There are plenty of free community activities out there. Let’s face it, we can’t all afford fancy dinners every night. But remember: even if a plant gets the right amount of water, sunlight, and nutrients, it still won’t thrive if there’s lead in the soil.

So our environments really matter too. Work won’t always be stress-free. We all rush around when deadlines pop up or clients make last-minute changes.

And some careers are just higher-stress in general -- like if you’re a nurse or a first-year law student. But for the most part, if you’re working on the weekends, taking work home, or staying late and you’re not okay with it… it’s not good for you. And you don’t have to tolerate significant sources of stress like an abusive boss or an unfair power structure.

There’s bullying, which can be name-calling, yelling, or mean-spirited jokes. And sexual harassment is unfortunately more common than it should be -- it often goes unrecognized and is tough to deal with. But some sources of unhealthy work stress slip under the radar.

Like, you might have to deal with a micromanager who’s always looking over your shoulder, or a coworker who always talks down to you or interrupts you. Nobody really wants to hate their job. So it’s easy to convince ourselves that unhealthy or abusive behavior isn’t happening or affecting us.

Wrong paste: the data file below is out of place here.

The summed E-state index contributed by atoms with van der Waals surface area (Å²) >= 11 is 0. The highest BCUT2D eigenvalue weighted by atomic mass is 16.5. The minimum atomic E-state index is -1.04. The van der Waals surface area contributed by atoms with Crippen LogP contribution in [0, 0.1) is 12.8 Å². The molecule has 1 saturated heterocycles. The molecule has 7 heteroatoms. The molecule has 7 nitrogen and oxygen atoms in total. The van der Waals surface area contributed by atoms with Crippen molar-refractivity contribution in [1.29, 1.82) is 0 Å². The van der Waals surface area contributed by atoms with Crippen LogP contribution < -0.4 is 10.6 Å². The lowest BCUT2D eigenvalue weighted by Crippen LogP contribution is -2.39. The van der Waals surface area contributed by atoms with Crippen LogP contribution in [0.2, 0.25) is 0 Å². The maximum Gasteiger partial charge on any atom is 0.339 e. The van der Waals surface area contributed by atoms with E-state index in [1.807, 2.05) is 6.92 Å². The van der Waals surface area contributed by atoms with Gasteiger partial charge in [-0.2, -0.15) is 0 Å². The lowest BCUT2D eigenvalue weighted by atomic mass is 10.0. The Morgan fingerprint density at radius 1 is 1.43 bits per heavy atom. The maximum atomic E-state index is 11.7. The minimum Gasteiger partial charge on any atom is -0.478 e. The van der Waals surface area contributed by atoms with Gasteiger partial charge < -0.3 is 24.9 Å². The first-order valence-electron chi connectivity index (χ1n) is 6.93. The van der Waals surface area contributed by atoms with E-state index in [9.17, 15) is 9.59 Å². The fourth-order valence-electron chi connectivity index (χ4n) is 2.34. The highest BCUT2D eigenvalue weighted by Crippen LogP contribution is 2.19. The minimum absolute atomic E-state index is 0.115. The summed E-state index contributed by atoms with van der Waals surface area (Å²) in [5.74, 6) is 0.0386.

And there’s normalization. If we’re in a situation long enough, it might seem normal because we can’t compare it to anything else. Normalization could apply to good or neutral things, like having free coffee in the morning.

But it also means you could end up in a bad spot without realizing it. To see what I mean, let’s go to the Thought Bubble. You’ve just been offered an associate position at a new consulting firm with better pay, better hours, and cooler clients than your current job.

But when you show up, you notice that something seems… off. You and your coworkers get along super well -- you do weekly trivia together, and even went to a renaissance fair one weekend. But your current boss is really nosy.

They don’t seem to like that everyone on the team is chummy, and they’re overly interested in your plans. They’ve practically cornered you at the water cooler to interrogate you about happy hour a couple times. They also ask leading questions to get you to gossip about your personal lives, like “Do you think Mark’s breakup is affecting his work?” And that’s... not cool.